This kind of structure can be solved using Tableau Prep. However, please take a moment to vote up this idea as it would take the complex solutions I'm going to share and reduce it to a few simple steps: https://community.tableau.com/ideas/8732
It's a little easier to solve if we work under the assumption that the Purchase ID increments. Here's a solution in that case :
The crux of the solution is the join shown above which joins every record to every other record where the User IDs match and the Survey ID on the left is <= the Survey ID on the right. That means that for every user, we get a record for every survey matched with itself all surveys that come afterwards. The next step is to aggregate per user and survey to find the MIN matched Purchase ID. That might have come from the survey itself or a subsequent one. Again, that depends on the assumption that the purchase ID is incrementing as we take the minimum.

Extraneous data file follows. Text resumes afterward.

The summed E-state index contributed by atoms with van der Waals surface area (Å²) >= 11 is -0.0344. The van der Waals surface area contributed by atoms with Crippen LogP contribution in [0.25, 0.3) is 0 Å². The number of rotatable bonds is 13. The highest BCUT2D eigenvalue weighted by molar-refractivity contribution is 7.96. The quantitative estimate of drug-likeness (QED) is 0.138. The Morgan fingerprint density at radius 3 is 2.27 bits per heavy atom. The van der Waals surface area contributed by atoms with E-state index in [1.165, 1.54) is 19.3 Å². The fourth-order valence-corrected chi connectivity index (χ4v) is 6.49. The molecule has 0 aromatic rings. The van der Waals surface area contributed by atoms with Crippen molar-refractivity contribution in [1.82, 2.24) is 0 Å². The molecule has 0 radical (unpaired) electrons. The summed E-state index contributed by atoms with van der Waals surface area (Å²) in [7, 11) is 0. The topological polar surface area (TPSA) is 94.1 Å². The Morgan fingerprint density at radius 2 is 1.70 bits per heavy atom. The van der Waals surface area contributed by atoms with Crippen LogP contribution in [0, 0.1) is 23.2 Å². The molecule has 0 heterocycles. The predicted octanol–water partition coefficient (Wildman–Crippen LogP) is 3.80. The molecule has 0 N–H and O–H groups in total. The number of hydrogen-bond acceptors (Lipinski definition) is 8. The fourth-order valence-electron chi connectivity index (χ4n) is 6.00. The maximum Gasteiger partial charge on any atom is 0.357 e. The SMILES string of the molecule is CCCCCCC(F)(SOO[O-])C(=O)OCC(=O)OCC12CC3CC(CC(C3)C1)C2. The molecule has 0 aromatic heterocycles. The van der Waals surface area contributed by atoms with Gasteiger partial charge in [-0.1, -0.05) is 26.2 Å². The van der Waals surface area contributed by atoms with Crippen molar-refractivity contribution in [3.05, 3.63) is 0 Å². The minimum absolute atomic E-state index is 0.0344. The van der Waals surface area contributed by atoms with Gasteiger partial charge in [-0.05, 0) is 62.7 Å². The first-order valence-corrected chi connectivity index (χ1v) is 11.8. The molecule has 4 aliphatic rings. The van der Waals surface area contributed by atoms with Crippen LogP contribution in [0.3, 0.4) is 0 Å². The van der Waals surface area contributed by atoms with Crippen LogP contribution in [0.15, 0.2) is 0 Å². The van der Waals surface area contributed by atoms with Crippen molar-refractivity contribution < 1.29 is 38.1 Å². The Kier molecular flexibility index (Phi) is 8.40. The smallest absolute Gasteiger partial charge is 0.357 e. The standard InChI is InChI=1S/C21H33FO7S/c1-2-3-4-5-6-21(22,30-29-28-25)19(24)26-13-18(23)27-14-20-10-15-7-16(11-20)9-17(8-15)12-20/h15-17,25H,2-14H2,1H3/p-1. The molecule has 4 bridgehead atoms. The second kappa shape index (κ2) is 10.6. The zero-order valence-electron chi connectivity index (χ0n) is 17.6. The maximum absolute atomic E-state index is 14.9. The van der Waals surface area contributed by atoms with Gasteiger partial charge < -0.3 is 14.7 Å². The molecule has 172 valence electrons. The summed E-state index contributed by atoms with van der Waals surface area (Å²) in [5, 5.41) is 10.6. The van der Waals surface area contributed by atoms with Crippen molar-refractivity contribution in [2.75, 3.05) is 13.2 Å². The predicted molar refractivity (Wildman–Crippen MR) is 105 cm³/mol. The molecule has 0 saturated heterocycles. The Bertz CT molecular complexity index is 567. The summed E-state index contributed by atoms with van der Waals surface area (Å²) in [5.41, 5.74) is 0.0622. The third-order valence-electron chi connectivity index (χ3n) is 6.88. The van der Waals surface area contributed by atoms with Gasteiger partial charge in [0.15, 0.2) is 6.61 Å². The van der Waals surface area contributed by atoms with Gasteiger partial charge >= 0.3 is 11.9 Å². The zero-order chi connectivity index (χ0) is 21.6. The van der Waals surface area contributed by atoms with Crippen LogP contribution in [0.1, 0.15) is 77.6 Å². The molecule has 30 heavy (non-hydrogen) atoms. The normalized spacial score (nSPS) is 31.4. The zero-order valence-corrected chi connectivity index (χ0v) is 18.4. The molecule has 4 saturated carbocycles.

If that's not true, the solution gets a bit more complex:
You'll notice the original join along with some logic to find the matched survey ID's that have purchase IDs and then some joins to use that to get to the purchase IDs that those survey IDs had. There's more than I can write-up easily here, but I've attached both the simpler and more complex solutions. Feel free to ask any questions for anything that doesn't make sense.
And again, please add your support for this feature, which would turn the complex solutions shared above into a simple step or two: https://community.tableau.com/ideas/8732
Hope that helps!
That's definitely true. I like inserting Clean steps along the way to see the data and take action if needed. I also think it is more clear to do a self-join on two steps of the same kind, but you are absolutely correct that those steps are not needed.
Well, it works perfectly !
Thanks both of you for you answers, your solution helps me quite a lot.